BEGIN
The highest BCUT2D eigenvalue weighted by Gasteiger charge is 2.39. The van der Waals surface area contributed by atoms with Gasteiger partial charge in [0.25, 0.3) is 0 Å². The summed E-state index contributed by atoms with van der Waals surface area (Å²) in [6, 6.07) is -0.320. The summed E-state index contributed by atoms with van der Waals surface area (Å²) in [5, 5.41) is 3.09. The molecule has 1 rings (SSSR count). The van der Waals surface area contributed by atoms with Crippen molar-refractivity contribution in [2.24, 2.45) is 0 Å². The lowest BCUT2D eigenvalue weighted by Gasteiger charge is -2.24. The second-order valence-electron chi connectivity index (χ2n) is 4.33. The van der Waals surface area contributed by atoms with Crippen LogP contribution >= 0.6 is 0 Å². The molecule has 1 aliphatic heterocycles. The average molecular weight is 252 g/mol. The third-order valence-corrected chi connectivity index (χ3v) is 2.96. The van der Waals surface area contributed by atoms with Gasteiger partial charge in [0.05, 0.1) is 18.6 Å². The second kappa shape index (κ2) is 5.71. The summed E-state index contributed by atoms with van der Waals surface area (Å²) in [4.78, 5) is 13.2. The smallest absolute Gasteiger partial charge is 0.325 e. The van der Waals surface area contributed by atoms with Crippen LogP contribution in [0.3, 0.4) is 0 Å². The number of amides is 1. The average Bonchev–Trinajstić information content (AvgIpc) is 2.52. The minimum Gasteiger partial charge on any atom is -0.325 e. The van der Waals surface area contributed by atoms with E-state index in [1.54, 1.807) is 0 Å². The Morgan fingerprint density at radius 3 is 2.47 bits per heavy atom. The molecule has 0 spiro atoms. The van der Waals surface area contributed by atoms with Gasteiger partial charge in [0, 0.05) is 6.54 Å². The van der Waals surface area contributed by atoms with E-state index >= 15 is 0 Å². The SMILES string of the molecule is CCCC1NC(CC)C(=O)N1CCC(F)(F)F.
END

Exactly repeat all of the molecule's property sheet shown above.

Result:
The highest BCUT2D eigenvalue weighted by Gasteiger charge is 2.39. The van der Waals surface area contributed by atoms with Gasteiger partial charge in [0.25, 0.3) is 0 Å². The summed E-state index contributed by atoms with van der Waals surface area (Å²) in [6, 6.07) is -0.320. The summed E-state index contributed by atoms with van der Waals surface area (Å²) in [5, 5.41) is 3.09. The molecule has 1 rings (SSSR count). The van der Waals surface area contributed by atoms with Crippen molar-refractivity contribution in [2.24, 2.45) is 0 Å². The lowest BCUT2D eigenvalue weighted by Gasteiger charge is -2.24. The second-order valence-electron chi connectivity index (χ2n) is 4.33. The van der Waals surface area contributed by atoms with Crippen LogP contribution >= 0.6 is 0 Å². The molecule has 1 aliphatic heterocycles. The average molecular weight is 252 g/mol. The third-order valence-corrected chi connectivity index (χ3v) is 2.96. The van der Waals surface area contributed by atoms with Gasteiger partial charge in [0.05, 0.1) is 18.6 Å². The second kappa shape index (κ2) is 5.71. The summed E-state index contributed by atoms with van der Waals surface area (Å²) in [4.78, 5) is 13.2. The smallest absolute Gasteiger partial charge is 0.325 e. The van der Waals surface area contributed by atoms with Crippen LogP contribution in [0.3, 0.4) is 0 Å². The number of amides is 1. The average Bonchev–Trinajstić information content (AvgIpc) is 2.52. The minimum Gasteiger partial charge on any atom is -0.325 e. The van der Waals surface area contributed by atoms with E-state index in [1.54, 1.807) is 0 Å². The Morgan fingerprint density at radius 3 is 2.47 bits per heavy atom. The molecule has 0 spiro atoms. The van der Waals surface area contributed by atoms with Gasteiger partial charge in [0, 0.05) is 6.54 Å². The van der Waals surface area contributed by atoms with E-state index >= 15 is 0 Å². The SMILES string of the molecule is CCCC1NC(CC)C(=O)N1CCC(F)(F)F.